What are the Meanings of Caravel?

The Byzantine Greek word karabos, which can be translated as “scarab”, was used to name a light boat. The etymological journey of the term was extensive until it reached our language as a caravel.

A caravel, therefore, is a light sailing ship that has a single deck and flat stern. It has three masts with three sails and can sail at a speed of about eight knots.

These boats were very important in the 15th and 16th centuries. In fact, many European conquerors used caravels on the voyages that took them to the American continent.

The caravels offered several advantages over other ships of that time. They did not require rowers for their propulsion and had a significant load capacity: that is why they could transport large quantities of food for long voyages.

After the conquest of America, the caravels began to lose preponderance because, little by little, sailors began to opt for other vessels, such as galleons.

Possibly the most famous caravels in history are those that were part of the expedition that brought Christopher Columbus and his crew to American territory for the first time. The Santa María was the largest ship: some historians doubt whether it was a caravel or a nao. La Niña and La Pinta were the other caravels that made the journey possible.

The ship, for its part, was a boat equipped with a sail and deck that did not require oars for its operation. The term comes from the Latin navis, which can be translated as “ship”, and then crossed the Galaico-Portuguese language. Although from the fourteenth to the seventeenth century, this concept was understood with the definition provided above, later it began to be used to refer to a class of ship characterized by having castles at the stern and bow, a raised freeboard and three masts with square candles.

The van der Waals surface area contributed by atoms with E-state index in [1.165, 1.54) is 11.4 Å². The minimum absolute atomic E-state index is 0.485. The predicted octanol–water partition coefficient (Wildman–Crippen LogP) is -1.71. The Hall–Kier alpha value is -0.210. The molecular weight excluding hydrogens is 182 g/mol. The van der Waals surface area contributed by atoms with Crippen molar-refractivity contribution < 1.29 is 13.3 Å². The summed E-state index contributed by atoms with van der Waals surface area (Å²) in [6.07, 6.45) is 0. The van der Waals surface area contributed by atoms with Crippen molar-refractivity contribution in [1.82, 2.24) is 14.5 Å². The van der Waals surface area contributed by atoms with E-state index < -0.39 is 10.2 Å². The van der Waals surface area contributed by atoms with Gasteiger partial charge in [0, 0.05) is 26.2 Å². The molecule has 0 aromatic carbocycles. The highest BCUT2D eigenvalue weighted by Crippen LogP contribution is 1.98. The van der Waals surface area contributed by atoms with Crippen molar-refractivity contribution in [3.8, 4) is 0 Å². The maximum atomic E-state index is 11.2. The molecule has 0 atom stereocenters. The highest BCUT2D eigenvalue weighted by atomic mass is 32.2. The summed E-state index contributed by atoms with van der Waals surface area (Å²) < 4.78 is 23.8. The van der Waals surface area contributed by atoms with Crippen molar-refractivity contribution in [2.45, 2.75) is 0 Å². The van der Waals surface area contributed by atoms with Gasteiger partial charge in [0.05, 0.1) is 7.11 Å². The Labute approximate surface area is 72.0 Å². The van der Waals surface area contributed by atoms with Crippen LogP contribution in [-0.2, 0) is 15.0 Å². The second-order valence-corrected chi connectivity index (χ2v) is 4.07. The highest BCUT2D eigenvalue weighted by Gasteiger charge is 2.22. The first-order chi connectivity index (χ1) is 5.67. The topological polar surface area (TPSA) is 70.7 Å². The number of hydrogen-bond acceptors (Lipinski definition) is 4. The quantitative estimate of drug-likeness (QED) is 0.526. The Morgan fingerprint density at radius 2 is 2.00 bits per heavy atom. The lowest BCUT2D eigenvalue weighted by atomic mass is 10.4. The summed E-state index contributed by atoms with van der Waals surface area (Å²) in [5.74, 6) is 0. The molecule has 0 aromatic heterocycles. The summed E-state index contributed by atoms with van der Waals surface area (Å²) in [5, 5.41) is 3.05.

The round caravels arose when the sailors began to use both the square and the Latin sail on the boat (the first is square and the second is triangular in shape). Shortly before the team led by Christopher Columbus began its historic journey, La Niña and La Pinta, until then considered Latin caravels, were modified to make them round.

It goes without saying that the emergence of the round caravels was not a whim of a stylistic nature, but took place with the aim of improving the maneuverability of the ships.

For example, the square sail is not able to stick to a wind face (ie, unfavorable) more than fifty percent, even if the boat is well balanced and the crew consists of very experienced people; in the same way, it tends to make the caravel drift. But all this changes when the two types of candle are combined, since the Latin does not have either of these two problems.

If the wind is favorable (the so-called stern wind), the situation is reversed: while the uneven pressure makes it very difficult to keep the ship on the path traced with a lateen sail, the block can take advantage of all the wind and allows full uniformity.

There was also a boat called barcusium, which was very similar to the Latin caravel. It also operated under sail, had two masts and three rudders. Its creation took place in the Sicilian city of Ragusa, where its use prevailed.

In the context of zoology, the aquatic animal whose scientific name is Physalia physalis is known as the Portuguese man- of- war. It is a hydrozoan that belongs to the order of the siphonophores.